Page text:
How to Plan for Mindful Eating

On the surface, it seems like planning and mindful eating don’t necessarily go together. When you eat mindfully, you’re paying attention to what your body is telling you in the moment, so how can you plan for that? The key is to think about options. You don’t have to plan everything you’re going to eat, or when, but it can help to have a rough idea. Once you start paying attention to your eating patterns, you’ll likely notice that certain amounts and types of foods fill you up more than others, and carry you longer. Knowing that helps you prepare. And since I just got back from a conference, I thought I’d share what I did to adjust my eating while there. Hopefully it will spark some ideas fo

5 Reasons to Focus on Doing What You Can Instead of Being Perfect

A lot of people I talk to about mindful eating are perfectionists. And I can sympathize, since I have this tendency myself. I think diet culture fosters this “all or nothing” approach, where things can’t be good enough. If you haven’t done something perfectly, if you’re not the best, then you’ve failed. This way of thinking is damaging – and also completely untrue. It’s impossible for everyone to be “the best,” and as humans, it’s also impossible for us to be perfect. Laura Vanderkam touches on this in her book, Off the Clock: Feel Less Busy While Getting More Done. (I also mentioned the book last week in my discussion of the differences between our experiencing self, our remembering self, a

Why Deciding What to Eat Depends on More Than the Present

Maybe this sounds familiar. You bought a bunch of nutritious food at the store, food you actually like, with the goal of packing lunches and cooking good dinners. For the first couple of days, everything goes according to plan. You feel good, physically and emotionally. But then you have a long day or two. Nothing catastrophic happens, but a string of small events makes you feel stressed and pressed for time. By mid-week, you’re already exhausted. You don’t feel like you have energy to cook anything. You want something quick and easy, even though you know you’ll probably feel better if you use the food you already have. So you pick up something to go, or get take-out. Maybe you end up eating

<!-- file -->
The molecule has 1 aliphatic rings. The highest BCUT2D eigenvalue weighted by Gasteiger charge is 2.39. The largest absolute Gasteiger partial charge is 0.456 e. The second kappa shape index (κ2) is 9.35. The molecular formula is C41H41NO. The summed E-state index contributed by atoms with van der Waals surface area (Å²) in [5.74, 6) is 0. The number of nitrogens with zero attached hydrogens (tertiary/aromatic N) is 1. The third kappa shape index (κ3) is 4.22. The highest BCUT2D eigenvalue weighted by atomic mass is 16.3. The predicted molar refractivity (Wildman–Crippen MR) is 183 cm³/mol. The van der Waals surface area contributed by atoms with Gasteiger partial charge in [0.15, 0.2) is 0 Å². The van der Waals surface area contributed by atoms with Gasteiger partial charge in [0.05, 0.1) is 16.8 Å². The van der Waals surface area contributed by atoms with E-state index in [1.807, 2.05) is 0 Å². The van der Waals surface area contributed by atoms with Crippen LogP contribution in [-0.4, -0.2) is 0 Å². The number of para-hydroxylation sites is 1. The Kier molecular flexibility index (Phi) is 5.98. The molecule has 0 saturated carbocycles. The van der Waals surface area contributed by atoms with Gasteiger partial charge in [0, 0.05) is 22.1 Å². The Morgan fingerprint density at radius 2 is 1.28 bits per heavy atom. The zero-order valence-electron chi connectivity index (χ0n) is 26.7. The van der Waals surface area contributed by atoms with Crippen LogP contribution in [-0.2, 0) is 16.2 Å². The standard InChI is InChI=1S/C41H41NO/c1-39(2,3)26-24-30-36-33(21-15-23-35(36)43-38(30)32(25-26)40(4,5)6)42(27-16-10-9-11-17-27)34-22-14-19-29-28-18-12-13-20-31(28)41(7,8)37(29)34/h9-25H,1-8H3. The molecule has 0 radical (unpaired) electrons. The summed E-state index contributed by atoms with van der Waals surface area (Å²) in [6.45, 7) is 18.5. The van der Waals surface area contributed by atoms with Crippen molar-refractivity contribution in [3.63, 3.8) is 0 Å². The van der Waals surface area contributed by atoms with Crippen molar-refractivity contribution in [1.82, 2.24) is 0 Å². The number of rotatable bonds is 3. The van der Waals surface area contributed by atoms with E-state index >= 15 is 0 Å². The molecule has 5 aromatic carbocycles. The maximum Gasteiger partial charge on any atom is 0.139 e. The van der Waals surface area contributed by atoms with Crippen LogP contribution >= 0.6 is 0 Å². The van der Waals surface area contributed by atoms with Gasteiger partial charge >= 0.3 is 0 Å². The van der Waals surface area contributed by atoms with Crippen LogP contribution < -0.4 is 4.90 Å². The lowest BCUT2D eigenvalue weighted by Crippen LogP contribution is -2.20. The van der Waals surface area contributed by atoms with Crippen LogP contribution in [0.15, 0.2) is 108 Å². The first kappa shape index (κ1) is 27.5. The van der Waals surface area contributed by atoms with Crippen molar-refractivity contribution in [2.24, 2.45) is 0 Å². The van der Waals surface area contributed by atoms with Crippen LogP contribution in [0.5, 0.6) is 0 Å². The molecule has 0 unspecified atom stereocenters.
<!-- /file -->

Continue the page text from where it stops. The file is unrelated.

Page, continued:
3 Ways to Go Deeper with Gratitude

You’ve probably heard how beneficial it is to cultivate gratitude, maybe even keep a gratitude journal. That’s all well and good, except it can be easy for this to become something on your to-do list that you skim by. At least, I notice this for myself. I write down 3 good things from the day in my journal, but they’re often high-level. I don’t actually pause to feel them. So here are three tips to help keep this real. Ask why On Wednesday I was thinking I was grateful for the Farmers’ Market. But without truly reflecting on why I’m grateful, it becomes a somewhat pointless exercise. Just a random note in a long string of them. So if I want to get the full benefits of gratitude, I need to as

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